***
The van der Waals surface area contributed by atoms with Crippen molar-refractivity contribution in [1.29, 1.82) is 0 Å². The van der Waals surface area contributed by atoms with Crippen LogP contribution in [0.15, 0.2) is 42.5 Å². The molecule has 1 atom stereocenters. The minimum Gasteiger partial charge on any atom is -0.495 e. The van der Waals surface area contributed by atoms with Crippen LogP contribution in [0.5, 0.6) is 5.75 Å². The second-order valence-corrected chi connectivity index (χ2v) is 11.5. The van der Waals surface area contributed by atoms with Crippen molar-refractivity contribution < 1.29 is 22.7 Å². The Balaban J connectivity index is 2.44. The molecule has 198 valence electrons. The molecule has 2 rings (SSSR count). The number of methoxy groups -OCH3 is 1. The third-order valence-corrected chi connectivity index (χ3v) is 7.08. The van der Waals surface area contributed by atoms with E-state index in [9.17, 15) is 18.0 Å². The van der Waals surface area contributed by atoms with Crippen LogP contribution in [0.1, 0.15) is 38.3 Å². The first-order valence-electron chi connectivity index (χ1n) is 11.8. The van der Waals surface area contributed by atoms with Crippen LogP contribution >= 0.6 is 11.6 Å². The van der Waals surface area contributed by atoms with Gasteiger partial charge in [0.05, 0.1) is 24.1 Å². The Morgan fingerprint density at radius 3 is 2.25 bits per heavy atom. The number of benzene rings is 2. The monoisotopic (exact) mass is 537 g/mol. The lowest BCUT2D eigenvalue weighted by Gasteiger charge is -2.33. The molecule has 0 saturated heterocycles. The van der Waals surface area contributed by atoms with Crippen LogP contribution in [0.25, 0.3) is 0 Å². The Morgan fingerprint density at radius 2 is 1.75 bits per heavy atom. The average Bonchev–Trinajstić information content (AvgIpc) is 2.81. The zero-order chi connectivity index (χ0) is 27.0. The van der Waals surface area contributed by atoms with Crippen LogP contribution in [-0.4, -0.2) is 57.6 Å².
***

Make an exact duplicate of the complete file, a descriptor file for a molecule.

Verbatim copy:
The van der Waals surface area contributed by atoms with Crippen molar-refractivity contribution in [1.29, 1.82) is 0 Å². The van der Waals surface area contributed by atoms with Crippen LogP contribution in [0.15, 0.2) is 42.5 Å². The molecule has 1 atom stereocenters. The minimum Gasteiger partial charge on any atom is -0.495 e. The van der Waals surface area contributed by atoms with Crippen LogP contribution in [0.5, 0.6) is 5.75 Å². The second-order valence-corrected chi connectivity index (χ2v) is 11.5. The van der Waals surface area contributed by atoms with Crippen molar-refractivity contribution < 1.29 is 22.7 Å². The Balaban J connectivity index is 2.44. The molecule has 198 valence electrons. The molecule has 2 rings (SSSR count). The number of methoxy groups -OCH3 is 1. The third-order valence-corrected chi connectivity index (χ3v) is 7.08. The van der Waals surface area contributed by atoms with E-state index in [9.17, 15) is 18.0 Å². The van der Waals surface area contributed by atoms with Crippen LogP contribution in [0.1, 0.15) is 38.3 Å². The first-order valence-electron chi connectivity index (χ1n) is 11.8. The van der Waals surface area contributed by atoms with Crippen LogP contribution >= 0.6 is 11.6 Å². The van der Waals surface area contributed by atoms with Gasteiger partial charge in [0.05, 0.1) is 24.1 Å². The Morgan fingerprint density at radius 3 is 2.25 bits per heavy atom. The number of benzene rings is 2. The monoisotopic (exact) mass is 537 g/mol. The lowest BCUT2D eigenvalue weighted by Gasteiger charge is -2.33. The molecule has 0 saturated heterocycles. The van der Waals surface area contributed by atoms with Crippen LogP contribution in [0.25, 0.3) is 0 Å². The Morgan fingerprint density at radius 2 is 1.75 bits per heavy atom. The average Bonchev–Trinajstić information content (AvgIpc) is 2.81. The zero-order chi connectivity index (χ0) is 27.0. The van der Waals surface area contributed by atoms with Crippen LogP contribution in [-0.4, -0.2) is 57.6 Å².